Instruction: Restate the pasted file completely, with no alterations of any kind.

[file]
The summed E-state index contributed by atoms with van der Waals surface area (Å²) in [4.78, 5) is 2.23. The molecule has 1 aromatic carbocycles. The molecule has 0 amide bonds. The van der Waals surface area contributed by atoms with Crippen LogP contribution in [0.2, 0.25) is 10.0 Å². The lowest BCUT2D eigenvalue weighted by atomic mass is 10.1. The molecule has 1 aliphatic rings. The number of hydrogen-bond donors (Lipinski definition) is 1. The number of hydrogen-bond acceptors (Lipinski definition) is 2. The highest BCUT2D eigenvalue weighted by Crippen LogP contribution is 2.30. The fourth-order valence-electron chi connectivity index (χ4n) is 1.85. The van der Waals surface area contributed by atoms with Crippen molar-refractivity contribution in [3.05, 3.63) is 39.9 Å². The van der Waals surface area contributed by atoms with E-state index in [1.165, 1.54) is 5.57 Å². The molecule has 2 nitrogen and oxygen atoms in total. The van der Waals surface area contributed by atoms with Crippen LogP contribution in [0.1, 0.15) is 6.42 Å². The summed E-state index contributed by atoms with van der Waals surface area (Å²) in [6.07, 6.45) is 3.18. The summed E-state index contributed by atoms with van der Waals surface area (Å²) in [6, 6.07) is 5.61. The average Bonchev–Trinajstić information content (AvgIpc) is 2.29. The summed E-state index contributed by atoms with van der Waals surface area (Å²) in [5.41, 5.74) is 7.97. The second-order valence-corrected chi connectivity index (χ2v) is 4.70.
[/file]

The summed E-state index contributed by atoms with van der Waals surface area (Å²) in [4.78, 5) is 2.23. The molecule has 1 aromatic carbocycles. The molecule has 0 amide bonds. The van der Waals surface area contributed by atoms with Crippen LogP contribution in [0.2, 0.25) is 10.0 Å². The lowest BCUT2D eigenvalue weighted by atomic mass is 10.1. The molecule has 1 aliphatic rings. The number of hydrogen-bond donors (Lipinski definition) is 1. The number of hydrogen-bond acceptors (Lipinski definition) is 2. The highest BCUT2D eigenvalue weighted by Crippen LogP contribution is 2.30. The fourth-order valence-electron chi connectivity index (χ4n) is 1.85. The van der Waals surface area contributed by atoms with Crippen molar-refractivity contribution in [3.05, 3.63) is 39.9 Å². The van der Waals surface area contributed by atoms with E-state index in [1.165, 1.54) is 5.57 Å². The molecule has 2 nitrogen and oxygen atoms in total. The van der Waals surface area contributed by atoms with Crippen LogP contribution in [0.1, 0.15) is 6.42 Å². The summed E-state index contributed by atoms with van der Waals surface area (Å²) in [6.07, 6.45) is 3.18. The summed E-state index contributed by atoms with van der Waals surface area (Å²) in [6, 6.07) is 5.61. The average Bonchev–Trinajstić information content (AvgIpc) is 2.29. The summed E-state index contributed by atoms with van der Waals surface area (Å²) in [5.41, 5.74) is 7.97. The second-order valence-corrected chi connectivity index (χ2v) is 4.70.